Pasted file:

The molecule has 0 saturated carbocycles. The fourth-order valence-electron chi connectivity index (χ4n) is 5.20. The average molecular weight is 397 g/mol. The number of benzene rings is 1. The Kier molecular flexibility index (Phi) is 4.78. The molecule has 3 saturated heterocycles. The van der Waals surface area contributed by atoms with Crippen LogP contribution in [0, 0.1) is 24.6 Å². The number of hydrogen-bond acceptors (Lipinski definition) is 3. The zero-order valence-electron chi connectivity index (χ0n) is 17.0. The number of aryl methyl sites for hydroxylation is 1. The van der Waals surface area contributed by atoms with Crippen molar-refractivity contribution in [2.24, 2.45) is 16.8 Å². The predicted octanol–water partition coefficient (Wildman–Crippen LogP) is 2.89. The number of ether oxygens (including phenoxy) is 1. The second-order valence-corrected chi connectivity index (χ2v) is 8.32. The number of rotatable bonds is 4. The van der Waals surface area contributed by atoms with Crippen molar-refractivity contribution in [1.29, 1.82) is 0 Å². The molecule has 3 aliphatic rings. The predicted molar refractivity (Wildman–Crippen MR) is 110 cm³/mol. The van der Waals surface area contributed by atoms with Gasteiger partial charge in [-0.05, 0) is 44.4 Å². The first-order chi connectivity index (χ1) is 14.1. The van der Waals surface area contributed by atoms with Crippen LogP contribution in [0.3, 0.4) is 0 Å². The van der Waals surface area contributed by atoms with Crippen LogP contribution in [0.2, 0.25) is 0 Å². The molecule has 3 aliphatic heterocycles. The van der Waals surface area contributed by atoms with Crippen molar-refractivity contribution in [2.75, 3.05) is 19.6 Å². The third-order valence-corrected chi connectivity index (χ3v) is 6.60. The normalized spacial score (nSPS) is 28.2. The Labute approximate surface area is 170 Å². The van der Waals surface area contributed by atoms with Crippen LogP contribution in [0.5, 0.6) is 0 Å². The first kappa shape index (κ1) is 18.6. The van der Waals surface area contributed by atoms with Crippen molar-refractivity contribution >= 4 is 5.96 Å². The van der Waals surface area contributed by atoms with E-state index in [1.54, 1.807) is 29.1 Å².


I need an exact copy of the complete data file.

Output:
The molecule has 0 saturated carbocycles. The fourth-order valence-electron chi connectivity index (χ4n) is 5.20. The average molecular weight is 397 g/mol. The number of benzene rings is 1. The Kier molecular flexibility index (Phi) is 4.78. The molecule has 3 saturated heterocycles. The van der Waals surface area contributed by atoms with Crippen LogP contribution in [0, 0.1) is 24.6 Å². The number of hydrogen-bond acceptors (Lipinski definition) is 3. The zero-order valence-electron chi connectivity index (χ0n) is 17.0. The number of aryl methyl sites for hydroxylation is 1. The van der Waals surface area contributed by atoms with Crippen molar-refractivity contribution in [2.24, 2.45) is 16.8 Å². The predicted octanol–water partition coefficient (Wildman–Crippen LogP) is 2.89. The number of ether oxygens (including phenoxy) is 1. The second-order valence-corrected chi connectivity index (χ2v) is 8.32. The number of rotatable bonds is 4. The van der Waals surface area contributed by atoms with Crippen molar-refractivity contribution in [1.29, 1.82) is 0 Å². The molecule has 3 aliphatic rings. The predicted molar refractivity (Wildman–Crippen MR) is 110 cm³/mol. The van der Waals surface area contributed by atoms with Gasteiger partial charge in [-0.05, 0) is 44.4 Å². The first-order chi connectivity index (χ1) is 14.1. The van der Waals surface area contributed by atoms with Crippen LogP contribution in [0.3, 0.4) is 0 Å². The van der Waals surface area contributed by atoms with Crippen LogP contribution in [0.2, 0.25) is 0 Å². The molecule has 3 aliphatic heterocycles. The van der Waals surface area contributed by atoms with Crippen molar-refractivity contribution in [2.75, 3.05) is 19.6 Å². The third-order valence-corrected chi connectivity index (χ3v) is 6.60. The normalized spacial score (nSPS) is 28.2. The Labute approximate surface area is 170 Å². The van der Waals surface area contributed by atoms with Crippen LogP contribution in [0.5, 0.6) is 0 Å². The first kappa shape index (κ1) is 18.6. The van der Waals surface area contributed by atoms with Crippen molar-refractivity contribution >= 4 is 5.96 Å². The van der Waals surface area contributed by atoms with E-state index in [1.54, 1.807) is 29.1 Å².